Tuesday, December 29, 2009

Loitering With Intent

The magic of Muriel Spark is how honestly cold she is in print when it suits her, and it does suit her. She has no hesitation in making her heroines difficult, unsympathetic, and hard around the edges; Fleur Talbot heroine of ‘Loitering With Intent’ is no exception to this difficult mould. Fleur is a formidable sort of girl living on the fringes of post war bohemia writing her first novel. She’s a Catholic having an affair with a married man in a by the by sort of way. Although she’s not at all concerned when he heads off with a male poet in 1981 when this was first published that would still have been just a little bit shocking, partly because it happens without comment or judgement in a sort of plot dead end.

Fleur’s affairs although they have repercussions also happen without much comment or judgement, I think the inference is that it is for those without sin to cast the first stone; those of us in glass houses can lay off and mind our own business. It’s something Spark and Alice Ellis Thomas have in common, as is their Catholicism, as it’s an attitude I enjoy in both writers it makes me inclined to look out for more catholic women writers to test a half formed theory (but that’s a little detour).

Back to ‘Loitering With Intent’ – it’s a fascinating book which I really couldn’t put down (normally early working hours will make me stop reading but I couldn’t sleep until I finished this so the last day of work before Christmas was far harder than it should have been). Fleur is writing a book, and looking for a job whilst she does it. A job turns up with the Autobiographical Association which she takes only to discover that its members already exist in her novel. As the story unfolds it becomes more sinister, life and art (within art) merge closer and closer; Fleur who controls the art struggles to control life as her novel is appropriated to a point that makes it seemingly impossible to get back. What will happen? How will it resolve? This is what kept me reading long into the night, not least because Spark reveals the ending long before the end, what you have to read all the way through for is to find how she gets you there.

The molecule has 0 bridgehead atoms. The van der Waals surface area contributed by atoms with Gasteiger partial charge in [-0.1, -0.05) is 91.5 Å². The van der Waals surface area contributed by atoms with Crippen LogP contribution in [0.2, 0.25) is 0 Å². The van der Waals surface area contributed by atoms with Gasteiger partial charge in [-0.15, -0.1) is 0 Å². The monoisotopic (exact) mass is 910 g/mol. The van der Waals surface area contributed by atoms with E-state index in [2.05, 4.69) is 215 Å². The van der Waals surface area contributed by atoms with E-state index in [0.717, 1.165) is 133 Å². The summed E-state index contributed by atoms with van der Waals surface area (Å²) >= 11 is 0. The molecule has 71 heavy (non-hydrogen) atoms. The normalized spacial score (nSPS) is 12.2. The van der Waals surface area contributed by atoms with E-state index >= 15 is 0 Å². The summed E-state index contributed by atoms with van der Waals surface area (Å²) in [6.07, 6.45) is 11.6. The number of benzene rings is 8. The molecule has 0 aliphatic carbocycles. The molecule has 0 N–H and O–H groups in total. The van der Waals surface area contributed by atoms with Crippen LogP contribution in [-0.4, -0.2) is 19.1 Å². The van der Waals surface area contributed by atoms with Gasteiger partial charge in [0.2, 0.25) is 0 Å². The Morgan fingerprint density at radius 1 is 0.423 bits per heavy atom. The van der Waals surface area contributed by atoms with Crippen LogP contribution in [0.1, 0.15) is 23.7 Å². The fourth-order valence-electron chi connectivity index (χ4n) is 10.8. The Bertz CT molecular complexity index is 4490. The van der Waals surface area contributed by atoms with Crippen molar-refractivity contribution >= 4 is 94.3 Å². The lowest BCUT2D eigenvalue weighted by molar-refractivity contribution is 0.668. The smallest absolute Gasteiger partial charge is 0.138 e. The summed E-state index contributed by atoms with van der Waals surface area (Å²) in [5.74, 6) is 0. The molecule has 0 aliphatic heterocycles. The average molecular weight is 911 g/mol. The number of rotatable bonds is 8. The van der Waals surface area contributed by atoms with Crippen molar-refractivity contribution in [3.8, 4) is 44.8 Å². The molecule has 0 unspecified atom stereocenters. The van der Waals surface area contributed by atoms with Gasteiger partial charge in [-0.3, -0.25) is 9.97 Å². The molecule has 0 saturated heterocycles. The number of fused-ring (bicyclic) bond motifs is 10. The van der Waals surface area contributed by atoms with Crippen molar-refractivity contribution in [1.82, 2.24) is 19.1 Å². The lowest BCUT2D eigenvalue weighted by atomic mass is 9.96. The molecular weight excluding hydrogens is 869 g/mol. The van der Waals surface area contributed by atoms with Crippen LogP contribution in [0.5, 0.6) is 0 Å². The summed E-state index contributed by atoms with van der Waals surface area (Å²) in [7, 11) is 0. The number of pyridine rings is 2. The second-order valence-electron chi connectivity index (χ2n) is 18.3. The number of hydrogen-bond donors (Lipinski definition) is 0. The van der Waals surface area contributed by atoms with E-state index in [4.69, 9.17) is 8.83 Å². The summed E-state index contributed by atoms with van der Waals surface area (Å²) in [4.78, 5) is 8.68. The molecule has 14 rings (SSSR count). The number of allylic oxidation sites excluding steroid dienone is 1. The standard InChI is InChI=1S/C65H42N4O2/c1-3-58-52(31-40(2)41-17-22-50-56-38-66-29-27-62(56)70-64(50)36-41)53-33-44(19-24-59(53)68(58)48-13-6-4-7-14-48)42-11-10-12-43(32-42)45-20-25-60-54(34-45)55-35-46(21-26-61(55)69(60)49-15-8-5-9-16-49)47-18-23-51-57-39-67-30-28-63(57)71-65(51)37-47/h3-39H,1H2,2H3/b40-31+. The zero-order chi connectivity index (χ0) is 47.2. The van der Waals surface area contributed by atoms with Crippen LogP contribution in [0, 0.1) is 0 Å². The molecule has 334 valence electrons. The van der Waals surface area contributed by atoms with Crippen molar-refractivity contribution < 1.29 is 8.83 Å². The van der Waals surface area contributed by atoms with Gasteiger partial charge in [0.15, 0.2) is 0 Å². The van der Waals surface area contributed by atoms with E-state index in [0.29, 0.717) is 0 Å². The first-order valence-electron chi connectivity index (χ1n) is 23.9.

Part of the tension – and it really does get tense, almost frightening, is in seeing a woman who’s basically very self possessed, have control over her own creation taken away from her so easily, and so clearly against her will by a man who however charismatic and convincing he is to the other characters is clearly shown to us as a dangerous fraud by Fleur. Part of me was as angry as Fleur about these turns in events, and this is entirely due to Spark’s ability to draw the reader round in circles until it’s hard to tell what’s meant to be real and what isn’t. It’s a wonderfully sharp, clever but above all grippingly entertaining book. My biggest concern on finishing it was to find something as good to follow up with...Which I think I’ve done, but more of that another day.


  1. What a wonderful review. I've been meaning to read this for a while but your post makes me want to go out and finally buy a copy.

  2. Oh do it, really really enjoyed this book:)

  3. Interesting. I was a little less sympathetic towards Fleur. I wasn't convinced that she was an entirely reliable narrator and had a lot of questions about her story. A wonderful book though and I think it could reveal more on a second reading,

  4. I had the same reservations - life seemed to imitate art to completley at times, but the over all impression for me was one of challange - she dares you to disbelieve her - and I loved that.

  5. This sounds like a great book and you have definitely made me want to read it -- thanks. If you want another very interesting Catholic woman writer, try Jill Paton Walsh -- and then tell us your half-formed theory!